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Subject: Why Have A Theme At All? rss

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Matt Drake
United States
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I rail on abstract games with crappy themes from time to time, but every now and then there's an exception that's worth discussing. Usually, when a bland theme is pasted onto an otherwise abstract game, it's got Reiner Knizia's name on it. Maybe that's why I like Stoplights - it's not a Reiner game.

Instead, it's a little card game that basically doubles as tic-tac-toe. The 'theme', for lack of a better word, is that there are stoplights. And they turn yellow, green or red. After that, the theme is deader than Elvis, which is good, because any more would have been really forced.

Each card has three spots for lights on it. You might have two green lights and a dead bulb (not to be confused with a dim bulb, a phrase you might use when describing my children getting ready for school). You might have a green, a red and a white, or two blacks and a white, or - well, if you don't get the idea, you're not going to suddenly have it dawn on you because I describe more color combinations. Basically, you've got a top spot, a middle spot, and a bottom spot, and each one is red, green, yellow, white or black. Black is dead, and white is a wild card.

So you put down cards and try to get five in a row. The beauty is that you can also cover cards that are already on the board, but if you do, you don't get to draw new cards. You slap down cards in a grid until you can connect five lights in your color.

This isn't horribly tricky, but it does have some strategy to it. You don't want to use the white spot to get three greens if, on the next guy's turn, it will let him have four yellows. You may want to cover a card to block, but you won't be able to draw new cards. You might even choose a spot, decide that you want it, and keep making your opponents cover that spot until you're the only one with cards. For a game that takes about two minutes to learn and fifteen minutes to play, it's pretty darn clever.

I usually play my review games at family sit-downs or Saturday afternoon gaming clubs. Stoplights was different, though - I tested it at the doctor's office, waiting for my daughter to be seen for a case of strep throat. We played on the little table in the waiting room, then we played on that uncomfortable vinyl bed with the crinkly white paper in the back room while we waited for the doctor to come and tell her she was going to miss a day of school. You barely need any table space, and the whole deck can fit into a shirt pocket, so you can carry it anywhere and break off a few games to kill time.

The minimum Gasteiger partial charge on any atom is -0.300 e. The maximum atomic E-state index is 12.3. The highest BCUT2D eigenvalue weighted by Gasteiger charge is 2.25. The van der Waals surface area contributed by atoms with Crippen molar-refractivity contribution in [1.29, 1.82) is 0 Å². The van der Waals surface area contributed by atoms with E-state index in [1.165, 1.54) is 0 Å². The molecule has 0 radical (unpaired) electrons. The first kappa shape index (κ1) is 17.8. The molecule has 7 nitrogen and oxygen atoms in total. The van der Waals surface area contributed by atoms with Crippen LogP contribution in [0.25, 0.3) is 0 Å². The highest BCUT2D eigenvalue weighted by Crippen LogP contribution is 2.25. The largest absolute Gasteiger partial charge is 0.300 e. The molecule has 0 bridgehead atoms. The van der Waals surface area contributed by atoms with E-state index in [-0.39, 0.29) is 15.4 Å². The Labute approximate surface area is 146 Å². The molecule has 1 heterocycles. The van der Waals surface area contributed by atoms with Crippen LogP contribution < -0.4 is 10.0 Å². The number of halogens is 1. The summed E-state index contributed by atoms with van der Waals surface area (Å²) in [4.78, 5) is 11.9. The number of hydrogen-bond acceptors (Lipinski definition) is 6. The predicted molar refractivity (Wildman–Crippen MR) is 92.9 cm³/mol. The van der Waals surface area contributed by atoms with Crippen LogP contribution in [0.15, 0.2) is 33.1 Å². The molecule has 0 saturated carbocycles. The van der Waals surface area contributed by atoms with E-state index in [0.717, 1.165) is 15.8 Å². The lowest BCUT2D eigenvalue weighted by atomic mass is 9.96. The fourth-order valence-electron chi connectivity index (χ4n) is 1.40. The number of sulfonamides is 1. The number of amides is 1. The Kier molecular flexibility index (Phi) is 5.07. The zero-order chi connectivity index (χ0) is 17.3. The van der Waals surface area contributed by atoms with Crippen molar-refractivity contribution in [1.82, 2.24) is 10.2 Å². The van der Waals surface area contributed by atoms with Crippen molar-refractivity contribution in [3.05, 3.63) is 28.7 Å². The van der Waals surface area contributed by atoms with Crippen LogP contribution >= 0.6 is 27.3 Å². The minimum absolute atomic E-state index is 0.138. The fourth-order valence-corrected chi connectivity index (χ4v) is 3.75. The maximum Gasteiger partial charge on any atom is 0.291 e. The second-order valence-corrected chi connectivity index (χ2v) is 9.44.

So Stoplights has a weak theme. So it's not a great big blockbuster game. So the art consists of traffic lights. It's still fun, and I still carry it with me any place I think I might have a wait and some company. Plus it's cheap - next time you're placing an order at Funagain, just drop an extra ten bucks to add it to your basket. Then you'll have something to do in the emergency room waiting area while you wait to find out if Grandpa is going to recover this time.



Virtually no theme - so they could have done without it completely
Kind of boring art
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sean brown

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Thanks so much for the kind words!

I am glad you find enjoyment out of the game in ways I would never have dreamed (on the table at the doctors office!!)

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United States
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I love this review and I love this little game !!

And I love Doctors' Offices where I actually try to play Advanced Squad Leader or Twilight Imperium instead, because THAT'S analogously how long I usually am waiting.
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